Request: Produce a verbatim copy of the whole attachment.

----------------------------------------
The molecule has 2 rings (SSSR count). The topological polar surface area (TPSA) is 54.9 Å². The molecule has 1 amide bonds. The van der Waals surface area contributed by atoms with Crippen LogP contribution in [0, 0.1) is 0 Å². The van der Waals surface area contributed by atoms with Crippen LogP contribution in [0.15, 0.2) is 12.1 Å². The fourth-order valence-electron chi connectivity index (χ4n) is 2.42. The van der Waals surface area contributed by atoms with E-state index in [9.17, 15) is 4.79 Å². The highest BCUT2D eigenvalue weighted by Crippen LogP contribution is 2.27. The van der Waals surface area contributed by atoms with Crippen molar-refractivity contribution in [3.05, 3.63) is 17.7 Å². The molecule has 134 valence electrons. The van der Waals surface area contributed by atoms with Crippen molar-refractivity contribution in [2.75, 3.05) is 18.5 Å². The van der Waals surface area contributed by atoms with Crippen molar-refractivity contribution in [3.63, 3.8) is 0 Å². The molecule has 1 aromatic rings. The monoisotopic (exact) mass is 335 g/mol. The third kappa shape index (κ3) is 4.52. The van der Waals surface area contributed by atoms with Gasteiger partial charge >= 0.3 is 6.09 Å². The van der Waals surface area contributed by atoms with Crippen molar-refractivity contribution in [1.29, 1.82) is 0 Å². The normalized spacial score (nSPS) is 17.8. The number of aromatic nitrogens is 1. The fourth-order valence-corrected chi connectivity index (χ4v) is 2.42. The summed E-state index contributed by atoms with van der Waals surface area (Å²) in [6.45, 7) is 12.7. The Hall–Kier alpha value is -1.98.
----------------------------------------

The molecule has 2 rings (SSSR count). The topological polar surface area (TPSA) is 54.9 Å². The molecule has 1 amide bonds. The van der Waals surface area contributed by atoms with Crippen LogP contribution in [0, 0.1) is 0 Å². The van der Waals surface area contributed by atoms with Crippen LogP contribution in [0.15, 0.2) is 12.1 Å². The fourth-order valence-electron chi connectivity index (χ4n) is 2.42. The van der Waals surface area contributed by atoms with E-state index in [9.17, 15) is 4.79 Å². The highest BCUT2D eigenvalue weighted by Crippen LogP contribution is 2.27. The van der Waals surface area contributed by atoms with Crippen molar-refractivity contribution in [3.05, 3.63) is 17.7 Å². The molecule has 134 valence electrons. The van der Waals surface area contributed by atoms with Crippen molar-refractivity contribution in [2.75, 3.05) is 18.5 Å². The van der Waals surface area contributed by atoms with Crippen molar-refractivity contribution in [3.63, 3.8) is 0 Å². The molecule has 1 aromatic rings. The monoisotopic (exact) mass is 335 g/mol. The third kappa shape index (κ3) is 4.52. The van der Waals surface area contributed by atoms with Gasteiger partial charge >= 0.3 is 6.09 Å². The van der Waals surface area contributed by atoms with Crippen molar-refractivity contribution in [1.29, 1.82) is 0 Å². The normalized spacial score (nSPS) is 17.8. The number of aromatic nitrogens is 1. The fourth-order valence-corrected chi connectivity index (χ4v) is 2.42. The summed E-state index contributed by atoms with van der Waals surface area (Å²) in [6.45, 7) is 12.7. The Hall–Kier alpha value is -1.98.